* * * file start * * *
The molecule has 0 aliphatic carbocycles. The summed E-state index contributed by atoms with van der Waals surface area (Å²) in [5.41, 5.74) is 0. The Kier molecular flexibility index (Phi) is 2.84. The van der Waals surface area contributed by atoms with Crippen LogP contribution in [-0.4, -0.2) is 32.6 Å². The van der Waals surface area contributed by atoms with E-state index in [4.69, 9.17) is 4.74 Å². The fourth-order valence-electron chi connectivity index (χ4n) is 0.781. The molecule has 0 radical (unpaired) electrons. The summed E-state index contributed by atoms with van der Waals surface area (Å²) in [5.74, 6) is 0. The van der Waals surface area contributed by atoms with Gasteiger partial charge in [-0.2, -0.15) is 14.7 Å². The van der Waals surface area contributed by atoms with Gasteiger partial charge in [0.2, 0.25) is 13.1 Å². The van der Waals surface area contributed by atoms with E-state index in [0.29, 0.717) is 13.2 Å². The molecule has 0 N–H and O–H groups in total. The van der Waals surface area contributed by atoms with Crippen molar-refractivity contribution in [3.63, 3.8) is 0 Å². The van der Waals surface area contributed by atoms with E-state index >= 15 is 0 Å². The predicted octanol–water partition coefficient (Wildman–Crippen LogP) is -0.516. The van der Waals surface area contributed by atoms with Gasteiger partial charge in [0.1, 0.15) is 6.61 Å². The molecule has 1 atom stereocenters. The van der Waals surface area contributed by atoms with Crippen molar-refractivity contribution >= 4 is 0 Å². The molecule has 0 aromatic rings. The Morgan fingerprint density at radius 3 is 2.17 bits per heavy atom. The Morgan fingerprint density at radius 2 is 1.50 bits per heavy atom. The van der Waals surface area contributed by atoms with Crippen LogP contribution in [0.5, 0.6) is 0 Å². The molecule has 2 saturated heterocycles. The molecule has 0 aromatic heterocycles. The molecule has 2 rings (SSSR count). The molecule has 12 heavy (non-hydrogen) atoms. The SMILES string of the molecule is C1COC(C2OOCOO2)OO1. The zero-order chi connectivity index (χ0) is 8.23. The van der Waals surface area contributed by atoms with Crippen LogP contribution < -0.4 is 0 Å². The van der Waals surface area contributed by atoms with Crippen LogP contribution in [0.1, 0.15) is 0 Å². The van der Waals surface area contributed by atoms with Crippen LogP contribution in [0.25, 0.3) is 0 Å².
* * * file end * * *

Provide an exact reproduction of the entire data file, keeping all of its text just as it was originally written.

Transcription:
The molecule has 0 aliphatic carbocycles. The summed E-state index contributed by atoms with van der Waals surface area (Å²) in [5.41, 5.74) is 0. The Kier molecular flexibility index (Phi) is 2.84. The van der Waals surface area contributed by atoms with Crippen LogP contribution in [-0.4, -0.2) is 32.6 Å². The van der Waals surface area contributed by atoms with E-state index in [4.69, 9.17) is 4.74 Å². The fourth-order valence-electron chi connectivity index (χ4n) is 0.781. The molecule has 0 radical (unpaired) electrons. The summed E-state index contributed by atoms with van der Waals surface area (Å²) in [5.74, 6) is 0. The van der Waals surface area contributed by atoms with Gasteiger partial charge in [-0.2, -0.15) is 14.7 Å². The van der Waals surface area contributed by atoms with Gasteiger partial charge in [0.2, 0.25) is 13.1 Å². The van der Waals surface area contributed by atoms with E-state index in [0.29, 0.717) is 13.2 Å². The molecule has 0 N–H and O–H groups in total. The van der Waals surface area contributed by atoms with Crippen molar-refractivity contribution in [3.63, 3.8) is 0 Å². The van der Waals surface area contributed by atoms with E-state index >= 15 is 0 Å². The predicted octanol–water partition coefficient (Wildman–Crippen LogP) is -0.516. The van der Waals surface area contributed by atoms with Gasteiger partial charge in [0.1, 0.15) is 6.61 Å². The molecule has 1 atom stereocenters. The van der Waals surface area contributed by atoms with Crippen molar-refractivity contribution >= 4 is 0 Å². The molecule has 0 aromatic rings. The Morgan fingerprint density at radius 3 is 2.17 bits per heavy atom. The Morgan fingerprint density at radius 2 is 1.50 bits per heavy atom. The van der Waals surface area contributed by atoms with Crippen LogP contribution in [0.5, 0.6) is 0 Å². The molecule has 2 saturated heterocycles. The molecule has 0 aromatic heterocycles. The molecule has 2 rings (SSSR count). The molecule has 12 heavy (non-hydrogen) atoms. The SMILES string of the molecule is C1COC(C2OOCOO2)OO1. The zero-order chi connectivity index (χ0) is 8.23. The van der Waals surface area contributed by atoms with Crippen LogP contribution < -0.4 is 0 Å². The van der Waals surface area contributed by atoms with Crippen LogP contribution in [0.1, 0.15) is 0 Å². The van der Waals surface area contributed by atoms with Crippen LogP contribution in [0.25, 0.3) is 0 Å².